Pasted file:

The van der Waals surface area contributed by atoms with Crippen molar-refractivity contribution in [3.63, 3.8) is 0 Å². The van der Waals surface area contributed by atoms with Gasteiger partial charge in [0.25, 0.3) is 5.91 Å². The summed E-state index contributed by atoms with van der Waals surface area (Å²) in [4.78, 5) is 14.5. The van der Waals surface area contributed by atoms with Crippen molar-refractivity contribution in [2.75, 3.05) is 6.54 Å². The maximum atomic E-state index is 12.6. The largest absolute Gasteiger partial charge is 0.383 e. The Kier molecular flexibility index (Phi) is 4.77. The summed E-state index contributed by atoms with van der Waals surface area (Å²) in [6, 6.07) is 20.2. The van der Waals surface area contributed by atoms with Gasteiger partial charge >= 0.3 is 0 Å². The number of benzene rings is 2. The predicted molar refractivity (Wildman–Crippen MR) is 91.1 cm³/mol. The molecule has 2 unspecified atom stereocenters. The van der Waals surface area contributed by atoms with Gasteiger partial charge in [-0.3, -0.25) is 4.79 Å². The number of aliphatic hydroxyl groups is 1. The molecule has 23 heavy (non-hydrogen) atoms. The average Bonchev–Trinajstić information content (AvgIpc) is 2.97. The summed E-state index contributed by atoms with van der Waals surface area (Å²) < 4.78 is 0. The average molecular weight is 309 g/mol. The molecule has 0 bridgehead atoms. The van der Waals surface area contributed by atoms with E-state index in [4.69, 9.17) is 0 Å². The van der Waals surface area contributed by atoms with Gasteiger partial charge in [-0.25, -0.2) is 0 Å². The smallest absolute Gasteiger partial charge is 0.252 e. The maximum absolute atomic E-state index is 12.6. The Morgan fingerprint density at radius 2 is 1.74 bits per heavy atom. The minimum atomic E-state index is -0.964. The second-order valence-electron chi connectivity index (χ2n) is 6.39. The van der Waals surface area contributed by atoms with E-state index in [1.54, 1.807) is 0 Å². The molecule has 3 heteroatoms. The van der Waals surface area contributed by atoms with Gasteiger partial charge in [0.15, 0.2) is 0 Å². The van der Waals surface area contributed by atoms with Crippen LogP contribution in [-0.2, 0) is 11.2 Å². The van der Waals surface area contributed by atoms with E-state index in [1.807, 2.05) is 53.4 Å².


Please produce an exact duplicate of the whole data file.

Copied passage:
The van der Waals surface area contributed by atoms with Crippen molar-refractivity contribution in [3.63, 3.8) is 0 Å². The van der Waals surface area contributed by atoms with Gasteiger partial charge in [0.25, 0.3) is 5.91 Å². The summed E-state index contributed by atoms with van der Waals surface area (Å²) in [4.78, 5) is 14.5. The van der Waals surface area contributed by atoms with Crippen molar-refractivity contribution in [2.75, 3.05) is 6.54 Å². The maximum atomic E-state index is 12.6. The largest absolute Gasteiger partial charge is 0.383 e. The Kier molecular flexibility index (Phi) is 4.77. The summed E-state index contributed by atoms with van der Waals surface area (Å²) in [6, 6.07) is 20.2. The van der Waals surface area contributed by atoms with Gasteiger partial charge >= 0.3 is 0 Å². The number of benzene rings is 2. The predicted molar refractivity (Wildman–Crippen MR) is 91.1 cm³/mol. The molecule has 2 unspecified atom stereocenters. The van der Waals surface area contributed by atoms with Gasteiger partial charge in [-0.3, -0.25) is 4.79 Å². The number of aliphatic hydroxyl groups is 1. The molecule has 23 heavy (non-hydrogen) atoms. The average Bonchev–Trinajstić information content (AvgIpc) is 2.97. The summed E-state index contributed by atoms with van der Waals surface area (Å²) < 4.78 is 0. The average molecular weight is 309 g/mol. The molecule has 0 bridgehead atoms. The van der Waals surface area contributed by atoms with E-state index in [4.69, 9.17) is 0 Å². The van der Waals surface area contributed by atoms with Gasteiger partial charge in [-0.25, -0.2) is 0 Å². The smallest absolute Gasteiger partial charge is 0.252 e. The maximum absolute atomic E-state index is 12.6. The Morgan fingerprint density at radius 2 is 1.74 bits per heavy atom. The minimum atomic E-state index is -0.964. The second-order valence-electron chi connectivity index (χ2n) is 6.39. The van der Waals surface area contributed by atoms with E-state index in [1.54, 1.807) is 0 Å². The molecule has 3 heteroatoms. The van der Waals surface area contributed by atoms with Gasteiger partial charge in [0.15, 0.2) is 0 Å². The van der Waals surface area contributed by atoms with Crippen LogP contribution in [-0.2, 0) is 11.2 Å². The van der Waals surface area contributed by atoms with E-state index in [1.807, 2.05) is 53.4 Å².